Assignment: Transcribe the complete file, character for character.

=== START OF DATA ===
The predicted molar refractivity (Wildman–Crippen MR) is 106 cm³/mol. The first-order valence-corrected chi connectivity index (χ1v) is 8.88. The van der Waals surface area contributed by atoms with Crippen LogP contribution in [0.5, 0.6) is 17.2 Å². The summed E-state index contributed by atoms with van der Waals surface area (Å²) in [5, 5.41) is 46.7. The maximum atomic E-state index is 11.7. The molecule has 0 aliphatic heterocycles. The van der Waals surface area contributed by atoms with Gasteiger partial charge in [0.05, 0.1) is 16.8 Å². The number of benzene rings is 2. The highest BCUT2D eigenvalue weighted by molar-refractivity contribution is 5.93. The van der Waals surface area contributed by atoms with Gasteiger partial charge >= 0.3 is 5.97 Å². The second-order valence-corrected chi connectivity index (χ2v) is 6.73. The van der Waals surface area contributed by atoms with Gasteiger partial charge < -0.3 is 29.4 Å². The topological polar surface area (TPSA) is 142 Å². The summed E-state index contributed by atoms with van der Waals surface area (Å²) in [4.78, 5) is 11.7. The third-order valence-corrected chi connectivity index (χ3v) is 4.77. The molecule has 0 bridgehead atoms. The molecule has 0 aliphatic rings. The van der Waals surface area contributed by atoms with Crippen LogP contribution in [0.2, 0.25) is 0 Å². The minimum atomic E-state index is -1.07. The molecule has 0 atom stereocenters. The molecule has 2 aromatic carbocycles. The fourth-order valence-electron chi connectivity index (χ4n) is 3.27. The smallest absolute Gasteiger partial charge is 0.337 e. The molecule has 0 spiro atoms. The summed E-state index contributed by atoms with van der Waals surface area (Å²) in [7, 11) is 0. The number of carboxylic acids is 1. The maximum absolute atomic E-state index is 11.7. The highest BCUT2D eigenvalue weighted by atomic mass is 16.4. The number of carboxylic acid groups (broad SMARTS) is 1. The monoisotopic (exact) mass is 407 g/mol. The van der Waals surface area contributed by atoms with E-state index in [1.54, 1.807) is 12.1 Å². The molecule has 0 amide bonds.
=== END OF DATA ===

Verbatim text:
The predicted molar refractivity (Wildman–Crippen MR) is 106 cm³/mol. The first-order valence-corrected chi connectivity index (χ1v) is 8.88. The van der Waals surface area contributed by atoms with Crippen LogP contribution in [0.5, 0.6) is 17.2 Å². The summed E-state index contributed by atoms with van der Waals surface area (Å²) in [5, 5.41) is 46.7. The maximum atomic E-state index is 11.7. The molecule has 0 aliphatic heterocycles. The van der Waals surface area contributed by atoms with Gasteiger partial charge in [0.05, 0.1) is 16.8 Å². The number of benzene rings is 2. The highest BCUT2D eigenvalue weighted by molar-refractivity contribution is 5.93. The van der Waals surface area contributed by atoms with Gasteiger partial charge >= 0.3 is 5.97 Å². The second-order valence-corrected chi connectivity index (χ2v) is 6.73. The van der Waals surface area contributed by atoms with Gasteiger partial charge < -0.3 is 29.4 Å². The topological polar surface area (TPSA) is 142 Å². The summed E-state index contributed by atoms with van der Waals surface area (Å²) in [4.78, 5) is 11.7. The third-order valence-corrected chi connectivity index (χ3v) is 4.77. The molecule has 0 bridgehead atoms. The molecule has 0 aliphatic rings. The van der Waals surface area contributed by atoms with Crippen LogP contribution in [0.2, 0.25) is 0 Å². The minimum atomic E-state index is -1.07. The molecule has 0 atom stereocenters. The molecule has 2 aromatic carbocycles. The fourth-order valence-electron chi connectivity index (χ4n) is 3.27. The smallest absolute Gasteiger partial charge is 0.337 e. The molecule has 0 spiro atoms. The summed E-state index contributed by atoms with van der Waals surface area (Å²) in [7, 11) is 0. The number of carboxylic acids is 1. The maximum absolute atomic E-state index is 11.7. The highest BCUT2D eigenvalue weighted by atomic mass is 16.4. The number of carboxylic acid groups (broad SMARTS) is 1. The monoisotopic (exact) mass is 407 g/mol. The van der Waals surface area contributed by atoms with E-state index in [1.54, 1.807) is 12.1 Å². The molecule has 0 amide bonds.